Deerhoof might not have ever broken free from their small label status, but the fact that they’ve stuck with Kill Rock Stars this long reflects their refusal to ever conform. Since forming in the mid-nineties, their concert performances have become something of legend, due to their high energy and improvisational style. To see them live is to be “Deerhoofed.” And while I don’t know what it’s like to be kicked by a deer—or any hoofed animal for that matter—now I have a pretty good idea.
From the start, when all four band members sauntered onto the stage holding forest themed masks over their faces, they had the crowd in a trance. Performing songs from a range of albums, including their newest Deerhoof vs. Evil, they used each song as a framework during which to improvise their faces off. For most of the concert, this yielded something much closer to noise-rock than to actual music, and at times it was difficult to know what was and wasn’t improvisation. But the cohesion between band members was remarkable, and when they all came together to make something even slightly harmonious, the crowd rocked out hard.
What really characterized the show was its enormous range, musically and emotionally. Although each band member contributed his own brand of energy, it was singer Satomi Matsuzaki who had the crowd in the palm of her hands. At times the crowed danced, at times they moshed, at times they were spellbound, and at times they were perplexed, but all of it was at the whim of Matsuzaki. More than once, she picked up the microphone and danced laterally across the front of the stage, pausing only for the audience to echo back her every word. Part of the reason I wasn’t able to take a half-decent photo the entire time was that I couldn’t get close enough without putting my life in the hands of the psychedelic mosh-pit at the foot of the stage.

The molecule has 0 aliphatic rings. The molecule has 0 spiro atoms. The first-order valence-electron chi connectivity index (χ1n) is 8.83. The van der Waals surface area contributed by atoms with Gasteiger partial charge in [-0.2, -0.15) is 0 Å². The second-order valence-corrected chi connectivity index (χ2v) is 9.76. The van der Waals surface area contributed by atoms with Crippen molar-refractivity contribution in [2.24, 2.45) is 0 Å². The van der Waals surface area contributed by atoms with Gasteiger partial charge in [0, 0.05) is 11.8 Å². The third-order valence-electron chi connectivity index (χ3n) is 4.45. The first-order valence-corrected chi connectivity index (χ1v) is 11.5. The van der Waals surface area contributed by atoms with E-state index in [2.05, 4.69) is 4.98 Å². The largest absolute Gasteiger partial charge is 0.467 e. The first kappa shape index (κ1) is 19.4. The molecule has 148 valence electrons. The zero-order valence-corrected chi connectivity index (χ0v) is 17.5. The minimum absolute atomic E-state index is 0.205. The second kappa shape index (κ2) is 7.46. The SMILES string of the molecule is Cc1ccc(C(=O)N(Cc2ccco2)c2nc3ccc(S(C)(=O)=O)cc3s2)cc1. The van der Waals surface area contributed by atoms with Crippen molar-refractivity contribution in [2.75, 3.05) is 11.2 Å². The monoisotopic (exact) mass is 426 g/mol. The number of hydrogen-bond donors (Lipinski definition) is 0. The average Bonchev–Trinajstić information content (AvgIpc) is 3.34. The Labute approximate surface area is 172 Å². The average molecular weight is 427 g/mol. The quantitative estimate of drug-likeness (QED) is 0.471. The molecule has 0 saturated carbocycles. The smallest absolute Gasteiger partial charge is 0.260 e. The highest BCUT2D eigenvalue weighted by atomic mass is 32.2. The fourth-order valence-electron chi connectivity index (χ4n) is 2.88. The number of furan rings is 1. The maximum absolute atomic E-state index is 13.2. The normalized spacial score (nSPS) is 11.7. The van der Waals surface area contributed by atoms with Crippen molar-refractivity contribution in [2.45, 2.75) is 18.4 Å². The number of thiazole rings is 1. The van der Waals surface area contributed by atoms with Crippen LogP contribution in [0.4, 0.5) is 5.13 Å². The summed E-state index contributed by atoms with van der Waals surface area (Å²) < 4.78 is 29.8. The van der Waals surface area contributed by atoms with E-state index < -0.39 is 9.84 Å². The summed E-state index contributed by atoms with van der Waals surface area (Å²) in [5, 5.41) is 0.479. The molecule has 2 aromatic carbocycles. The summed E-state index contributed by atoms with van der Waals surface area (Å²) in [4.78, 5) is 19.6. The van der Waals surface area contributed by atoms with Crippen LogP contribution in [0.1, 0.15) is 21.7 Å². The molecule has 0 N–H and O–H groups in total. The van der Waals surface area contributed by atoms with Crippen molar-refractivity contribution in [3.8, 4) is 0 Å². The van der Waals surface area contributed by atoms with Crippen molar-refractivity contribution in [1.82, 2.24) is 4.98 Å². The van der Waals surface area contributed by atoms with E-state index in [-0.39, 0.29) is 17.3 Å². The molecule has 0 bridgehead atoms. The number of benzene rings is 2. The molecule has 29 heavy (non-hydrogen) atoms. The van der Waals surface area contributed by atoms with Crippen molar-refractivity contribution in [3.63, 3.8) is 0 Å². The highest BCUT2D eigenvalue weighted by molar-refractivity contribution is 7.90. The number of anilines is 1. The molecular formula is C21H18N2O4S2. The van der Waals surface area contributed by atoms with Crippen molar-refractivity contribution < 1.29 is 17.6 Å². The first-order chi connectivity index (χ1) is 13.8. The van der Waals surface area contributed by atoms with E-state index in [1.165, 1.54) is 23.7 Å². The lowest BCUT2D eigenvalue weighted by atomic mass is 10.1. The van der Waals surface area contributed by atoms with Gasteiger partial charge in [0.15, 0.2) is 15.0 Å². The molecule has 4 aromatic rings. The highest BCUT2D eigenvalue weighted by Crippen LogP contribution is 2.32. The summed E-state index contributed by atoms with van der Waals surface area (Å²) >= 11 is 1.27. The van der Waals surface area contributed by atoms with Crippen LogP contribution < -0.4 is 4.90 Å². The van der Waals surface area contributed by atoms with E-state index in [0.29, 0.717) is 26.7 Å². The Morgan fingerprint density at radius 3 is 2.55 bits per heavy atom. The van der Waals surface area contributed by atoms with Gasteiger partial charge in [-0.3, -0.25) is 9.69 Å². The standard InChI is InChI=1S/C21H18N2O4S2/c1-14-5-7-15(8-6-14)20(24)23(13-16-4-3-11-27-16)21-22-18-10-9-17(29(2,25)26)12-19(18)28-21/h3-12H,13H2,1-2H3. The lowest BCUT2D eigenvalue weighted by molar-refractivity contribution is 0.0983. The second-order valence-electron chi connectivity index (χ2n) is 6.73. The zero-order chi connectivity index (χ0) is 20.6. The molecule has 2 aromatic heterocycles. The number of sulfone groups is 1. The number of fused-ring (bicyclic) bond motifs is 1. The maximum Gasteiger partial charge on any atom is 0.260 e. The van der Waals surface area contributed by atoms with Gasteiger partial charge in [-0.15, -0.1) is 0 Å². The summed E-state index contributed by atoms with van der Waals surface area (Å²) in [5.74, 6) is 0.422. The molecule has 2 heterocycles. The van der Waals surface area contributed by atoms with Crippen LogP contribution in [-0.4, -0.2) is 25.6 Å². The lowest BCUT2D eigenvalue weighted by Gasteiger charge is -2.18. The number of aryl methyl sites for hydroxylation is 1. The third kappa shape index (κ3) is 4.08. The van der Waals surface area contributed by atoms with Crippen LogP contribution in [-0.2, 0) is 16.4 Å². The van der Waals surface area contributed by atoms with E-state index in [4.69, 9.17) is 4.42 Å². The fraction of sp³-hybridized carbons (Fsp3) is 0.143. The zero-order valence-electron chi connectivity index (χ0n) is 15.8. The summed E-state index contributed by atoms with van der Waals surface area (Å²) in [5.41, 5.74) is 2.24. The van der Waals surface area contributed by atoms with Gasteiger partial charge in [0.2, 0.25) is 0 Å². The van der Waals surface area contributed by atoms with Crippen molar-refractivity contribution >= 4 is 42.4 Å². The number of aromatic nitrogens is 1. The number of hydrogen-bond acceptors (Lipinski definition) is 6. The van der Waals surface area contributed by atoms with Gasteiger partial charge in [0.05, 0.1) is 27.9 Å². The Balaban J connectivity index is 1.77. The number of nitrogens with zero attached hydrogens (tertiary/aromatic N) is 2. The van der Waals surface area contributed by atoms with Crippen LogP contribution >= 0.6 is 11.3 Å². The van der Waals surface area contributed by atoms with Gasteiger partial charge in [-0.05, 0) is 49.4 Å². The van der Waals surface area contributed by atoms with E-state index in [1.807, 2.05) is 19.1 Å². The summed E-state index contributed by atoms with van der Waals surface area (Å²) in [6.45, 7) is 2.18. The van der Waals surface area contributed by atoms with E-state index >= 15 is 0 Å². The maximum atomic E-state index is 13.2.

When drummer Greg Saunier paused early in the set to thank openers Chain and the Gang and Ben Butler & Mousepad, a few audience members yelled for the volume to be turned up. To this Saunier responded, “I’m the only one in the band without knobs. I cannot be turned up. I cannot be turned down.” As for his comments on Chain and the Gang, although he ended by thanking them, he prefaced it by grumbling for a full minute about their not being a local band as he was allegedly informed.
They might not be for everyone, but those in attendance (mostly dudes with beards and glasses), were digging the dissonant, mind-bottling music that is Deerhoof. For them, just one encore wasn’t enough: even though the first ended with a reinterpretation of “Pinhead” by the Ramones, a second encore was necessary to appease the bearded masses.
The setlist for the show is online here.
-Adam Greenberg, host of dc ba Mondays 9-10pm